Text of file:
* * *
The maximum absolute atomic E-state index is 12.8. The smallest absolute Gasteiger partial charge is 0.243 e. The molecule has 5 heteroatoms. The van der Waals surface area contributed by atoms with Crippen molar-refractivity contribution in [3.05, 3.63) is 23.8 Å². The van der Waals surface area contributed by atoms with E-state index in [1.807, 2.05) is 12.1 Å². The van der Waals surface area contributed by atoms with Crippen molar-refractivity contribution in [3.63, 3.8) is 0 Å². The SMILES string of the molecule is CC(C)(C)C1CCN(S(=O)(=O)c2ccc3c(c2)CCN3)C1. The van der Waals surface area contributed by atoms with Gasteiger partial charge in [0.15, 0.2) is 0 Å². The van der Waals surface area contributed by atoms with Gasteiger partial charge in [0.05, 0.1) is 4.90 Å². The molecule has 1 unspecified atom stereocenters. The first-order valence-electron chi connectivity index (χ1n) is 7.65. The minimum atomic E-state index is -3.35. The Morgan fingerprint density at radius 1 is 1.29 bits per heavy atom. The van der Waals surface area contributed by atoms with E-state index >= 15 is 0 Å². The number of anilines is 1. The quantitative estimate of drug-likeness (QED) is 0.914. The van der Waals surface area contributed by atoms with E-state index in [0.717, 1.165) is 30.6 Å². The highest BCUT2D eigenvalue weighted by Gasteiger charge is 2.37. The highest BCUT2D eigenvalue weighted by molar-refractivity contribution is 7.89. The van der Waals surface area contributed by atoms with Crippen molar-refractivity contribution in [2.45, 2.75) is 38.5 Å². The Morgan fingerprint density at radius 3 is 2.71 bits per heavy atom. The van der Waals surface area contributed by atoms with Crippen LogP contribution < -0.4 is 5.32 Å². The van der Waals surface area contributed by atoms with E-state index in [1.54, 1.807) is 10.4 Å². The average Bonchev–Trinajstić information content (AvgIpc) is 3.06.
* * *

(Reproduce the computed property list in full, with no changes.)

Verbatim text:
The maximum absolute atomic E-state index is 12.8. The smallest absolute Gasteiger partial charge is 0.243 e. The molecule has 5 heteroatoms. The van der Waals surface area contributed by atoms with Crippen molar-refractivity contribution in [3.05, 3.63) is 23.8 Å². The van der Waals surface area contributed by atoms with E-state index in [1.807, 2.05) is 12.1 Å². The van der Waals surface area contributed by atoms with Crippen molar-refractivity contribution in [3.63, 3.8) is 0 Å². The SMILES string of the molecule is CC(C)(C)C1CCN(S(=O)(=O)c2ccc3c(c2)CCN3)C1. The van der Waals surface area contributed by atoms with Gasteiger partial charge in [0.15, 0.2) is 0 Å². The van der Waals surface area contributed by atoms with Gasteiger partial charge in [0.05, 0.1) is 4.90 Å². The molecule has 1 unspecified atom stereocenters. The first-order valence-electron chi connectivity index (χ1n) is 7.65. The minimum atomic E-state index is -3.35. The Morgan fingerprint density at radius 1 is 1.29 bits per heavy atom. The van der Waals surface area contributed by atoms with E-state index >= 15 is 0 Å². The number of anilines is 1. The quantitative estimate of drug-likeness (QED) is 0.914. The van der Waals surface area contributed by atoms with E-state index in [0.717, 1.165) is 30.6 Å². The highest BCUT2D eigenvalue weighted by Gasteiger charge is 2.37. The highest BCUT2D eigenvalue weighted by molar-refractivity contribution is 7.89. The van der Waals surface area contributed by atoms with Crippen molar-refractivity contribution in [2.45, 2.75) is 38.5 Å². The Morgan fingerprint density at radius 3 is 2.71 bits per heavy atom. The van der Waals surface area contributed by atoms with Crippen LogP contribution < -0.4 is 5.32 Å². The van der Waals surface area contributed by atoms with E-state index in [1.54, 1.807) is 10.4 Å². The average Bonchev–Trinajstić information content (AvgIpc) is 3.06.